Review: Summer in Mara

From the moment I heard of Summer in Mara, I knew I had to have this one. As a fan of games like Stardew Valley, this one seemed right up my alley (unintentional but fun rhyme there). I am, thus, beyond excited to talk to you about my experiences with Summer in Mara! If you’re not familiar with the game yet, I’ll give you a quick catch up: Summer in Mara is an adventure game by Chibig. Farming, crafting, and exploring are keywords here. I can already tell you (and you’ll probably have guessed this by the score as well), that this one did not disappoint.

What we liked!

  • Story: You play as Koa, a little adventurous girl that takes care of her home island. Koa has always lived with her grandma, Yaya Haku, a very strict old q├╝ido. Koa isn’t allowed to leave the island, but one day, she sets sail to discover more islands. Of course, as in every story, there’s a danger lurking just around the corner. In this case, that’s an evil corporation (Elit) that threatens ocean Mara. Fair warning: there is a lot of talking going on in Summer in Mara, so if you’re not really into stories, this might throw you off a little. However, I did enjoy all the chats I had. Little jokes and anecdotes were thrown in, making the conversations light and enjoyable.
  • Graphics: This whole game is so beautiful, wow! It’s a bit of a handmade look and amazes you every time. The environments look so cute and all the characters you meet are all beautifully designed. I loved discovering new places every single time, just to see what they’d look like and enjoy the vibrant surroundings.
  • Quests: There’s a huge variety of quests available (apparently over 300). Every NPC you meet will give you new quests, and your own character, Koa, will also have her own list of quests (this is the main quest). Some are really simple, for example, having to plant some sunflowers and delivering them to a NPC. Quests like these involve a lot of going back and forth from your island to other islands, but I honestly never got bored doing that. The whole game is very peaceful and relaxing, so this fits right in. You are usually free to pursue whatever quest you want to first, but as you can see in the image below, sometimes it will say that you need to advance the quests of Koa in order to continue.
  • Farming, exploring, and crafting: Of course, these three actions are what the game is all about. I ended up enjoying all three of them very much. Farming is quite simple, as you can just plant seeds of potatoes, carrots, cotton,… water the fields, and harvest what you planted. The simplicity made it even greater, honestly. Of course, a lot of exploring was involved as well. You start by exploring your own little island, and soon other islands. For this, you have a boat, which you can upgrade later in the game. I like exploring every little aspect, causing games to usually ‘last’ longer than developers say they will, and here it is so worth it. The third aspect is crafting. I’m a sucker for this as well. Gathering materials, making all kinds of things, and getting new recipes was very fun. The crafting itself is very simple: you gather your materials, you click ‘accept’, and a few seconds later you’ll have what you need. I like that you don’t have to wait hours for something to finish, not even if you make 10 of something.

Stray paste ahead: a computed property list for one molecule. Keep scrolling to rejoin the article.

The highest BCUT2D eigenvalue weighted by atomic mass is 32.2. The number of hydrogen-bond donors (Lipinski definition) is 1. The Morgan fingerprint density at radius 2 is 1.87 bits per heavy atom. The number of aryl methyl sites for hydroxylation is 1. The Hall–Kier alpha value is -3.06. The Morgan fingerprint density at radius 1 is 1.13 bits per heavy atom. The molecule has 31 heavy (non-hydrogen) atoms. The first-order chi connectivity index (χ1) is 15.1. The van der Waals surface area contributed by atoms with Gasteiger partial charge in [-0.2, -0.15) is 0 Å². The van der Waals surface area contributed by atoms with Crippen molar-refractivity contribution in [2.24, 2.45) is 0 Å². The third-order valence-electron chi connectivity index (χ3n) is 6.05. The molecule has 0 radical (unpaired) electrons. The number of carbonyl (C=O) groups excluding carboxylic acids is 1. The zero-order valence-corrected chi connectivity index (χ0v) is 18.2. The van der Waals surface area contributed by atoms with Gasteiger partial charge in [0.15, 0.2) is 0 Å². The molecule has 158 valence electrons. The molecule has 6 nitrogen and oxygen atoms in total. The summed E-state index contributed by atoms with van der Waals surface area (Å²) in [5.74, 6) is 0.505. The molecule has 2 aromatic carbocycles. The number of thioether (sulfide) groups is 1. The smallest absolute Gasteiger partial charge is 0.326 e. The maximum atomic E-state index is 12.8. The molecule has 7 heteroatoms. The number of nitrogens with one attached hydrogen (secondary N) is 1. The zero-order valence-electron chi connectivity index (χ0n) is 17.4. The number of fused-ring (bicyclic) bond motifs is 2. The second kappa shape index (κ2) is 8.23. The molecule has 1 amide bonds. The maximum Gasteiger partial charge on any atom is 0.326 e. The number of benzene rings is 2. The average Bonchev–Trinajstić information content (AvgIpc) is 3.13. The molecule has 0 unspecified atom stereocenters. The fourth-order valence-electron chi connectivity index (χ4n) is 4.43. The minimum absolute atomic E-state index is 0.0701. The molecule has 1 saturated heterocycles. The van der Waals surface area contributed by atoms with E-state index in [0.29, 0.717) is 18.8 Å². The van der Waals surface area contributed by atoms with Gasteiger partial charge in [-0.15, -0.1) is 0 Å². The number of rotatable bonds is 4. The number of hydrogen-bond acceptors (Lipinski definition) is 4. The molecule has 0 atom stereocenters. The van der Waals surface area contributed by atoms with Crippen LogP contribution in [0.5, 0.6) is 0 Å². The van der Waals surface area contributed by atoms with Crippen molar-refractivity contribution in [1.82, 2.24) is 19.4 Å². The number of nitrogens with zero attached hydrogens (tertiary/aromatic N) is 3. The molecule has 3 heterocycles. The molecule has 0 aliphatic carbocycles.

• Educational: More and more games are released as being educational. This one didn’t have an indication of being educational at all (or I missed it). However, I found so many things that made me go ‘aww, this is so good!’. For example, you can pick up all sorts of garbage in random places and go recycle it. When you do, the recycle bin will show some hearts because it’s happy. I really loved hits. Another example can be found in conversations. From the beginning, it is made clear that the earth is beautiful and important, and that we have to be kind to it and to others. Yaya Haku will tell Koa in the very beginning that she always has to be kind to others, even when they are mean because some are mean because they are lost. She also tells Koa that when we cut down a tree, we should plant a new one. What we take from nature, we must give back. This melted my heart. I love it when people use their platforms to help (the earth) a little and try and make a difference.

Somewhere between

  • Music: I absolutely L O V E D the soundtrack in this game. It is so cheerful and contributes to enjoying the overall gameplay even more. Sometimes there were cute tunes, sometimes a little happy whistling, I absolutely adored it. Then why put it in this section, you’re probably wondering. Well, unfortunately, the music had a tendency of cutting out sometimes. Poof, music gone. I have no idea why, but I really missed those moments it wasn’t there. Please, please, please fix this because it’s such a wonderful soundtrack!

What we disliked

  • I honestly couldn’t come up with anything that I disliked about this game, it’s pure fun!

Conclusion:

90%

Summer in Mara comes out today, June 16th, on Steam and the Nintendo Switch. If you have either of those, I strongly recommend you go get it right away. This game is a real gem and I enjoyed every second of it. Even though the music sometimes cuts out, the soundtrack is just wonderful, so that flaw is easily forgiven. The elaborate story, beautiful graphics, three well executed key mechanics, and enjoyable quests make Summer in Mara definitely one of my favourite games of 2020, if not my favourite (but who can tell, we’re only halfway through the year). The game is also coming to the Xbox One and the PS4 later this year, by the way.